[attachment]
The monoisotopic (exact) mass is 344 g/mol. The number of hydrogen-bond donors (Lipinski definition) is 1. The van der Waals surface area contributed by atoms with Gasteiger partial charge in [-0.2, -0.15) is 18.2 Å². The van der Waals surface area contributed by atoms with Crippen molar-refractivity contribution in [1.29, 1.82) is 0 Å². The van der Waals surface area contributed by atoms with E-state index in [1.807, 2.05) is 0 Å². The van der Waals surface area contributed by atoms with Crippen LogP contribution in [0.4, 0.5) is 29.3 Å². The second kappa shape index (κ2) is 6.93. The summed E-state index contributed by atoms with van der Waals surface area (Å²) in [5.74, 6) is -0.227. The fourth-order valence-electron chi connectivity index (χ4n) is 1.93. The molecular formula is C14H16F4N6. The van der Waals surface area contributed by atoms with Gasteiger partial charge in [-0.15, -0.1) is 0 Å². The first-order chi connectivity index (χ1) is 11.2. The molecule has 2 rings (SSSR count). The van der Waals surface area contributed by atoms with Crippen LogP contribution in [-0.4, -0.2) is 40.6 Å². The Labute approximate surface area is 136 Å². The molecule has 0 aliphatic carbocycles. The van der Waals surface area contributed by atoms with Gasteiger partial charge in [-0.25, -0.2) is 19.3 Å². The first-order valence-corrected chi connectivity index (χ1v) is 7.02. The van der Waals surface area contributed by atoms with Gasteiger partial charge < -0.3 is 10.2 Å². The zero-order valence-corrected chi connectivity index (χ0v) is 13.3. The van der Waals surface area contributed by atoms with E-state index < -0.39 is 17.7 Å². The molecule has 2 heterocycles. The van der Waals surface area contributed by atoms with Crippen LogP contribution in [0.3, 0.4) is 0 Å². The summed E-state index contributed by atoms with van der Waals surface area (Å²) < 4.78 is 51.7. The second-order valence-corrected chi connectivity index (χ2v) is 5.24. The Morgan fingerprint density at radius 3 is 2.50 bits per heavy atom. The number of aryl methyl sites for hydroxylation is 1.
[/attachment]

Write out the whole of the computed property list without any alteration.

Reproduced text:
The monoisotopic (exact) mass is 344 g/mol. The number of hydrogen-bond donors (Lipinski definition) is 1. The van der Waals surface area contributed by atoms with Gasteiger partial charge in [-0.2, -0.15) is 18.2 Å². The van der Waals surface area contributed by atoms with Crippen molar-refractivity contribution in [1.29, 1.82) is 0 Å². The van der Waals surface area contributed by atoms with E-state index in [1.807, 2.05) is 0 Å². The van der Waals surface area contributed by atoms with Crippen LogP contribution in [0.4, 0.5) is 29.3 Å². The second kappa shape index (κ2) is 6.93. The summed E-state index contributed by atoms with van der Waals surface area (Å²) in [5.74, 6) is -0.227. The fourth-order valence-electron chi connectivity index (χ4n) is 1.93. The molecular formula is C14H16F4N6. The van der Waals surface area contributed by atoms with Gasteiger partial charge in [-0.15, -0.1) is 0 Å². The first-order chi connectivity index (χ1) is 11.2. The molecule has 2 rings (SSSR count). The van der Waals surface area contributed by atoms with Crippen LogP contribution in [-0.4, -0.2) is 40.6 Å². The Labute approximate surface area is 136 Å². The molecule has 0 aliphatic carbocycles. The van der Waals surface area contributed by atoms with Gasteiger partial charge in [-0.25, -0.2) is 19.3 Å². The first-order valence-corrected chi connectivity index (χ1v) is 7.02. The van der Waals surface area contributed by atoms with Gasteiger partial charge < -0.3 is 10.2 Å². The zero-order valence-corrected chi connectivity index (χ0v) is 13.3. The van der Waals surface area contributed by atoms with E-state index < -0.39 is 17.7 Å². The molecule has 2 heterocycles. The van der Waals surface area contributed by atoms with Crippen LogP contribution in [0.3, 0.4) is 0 Å². The summed E-state index contributed by atoms with van der Waals surface area (Å²) < 4.78 is 51.7. The second-order valence-corrected chi connectivity index (χ2v) is 5.24. The Morgan fingerprint density at radius 3 is 2.50 bits per heavy atom. The number of aryl methyl sites for hydroxylation is 1.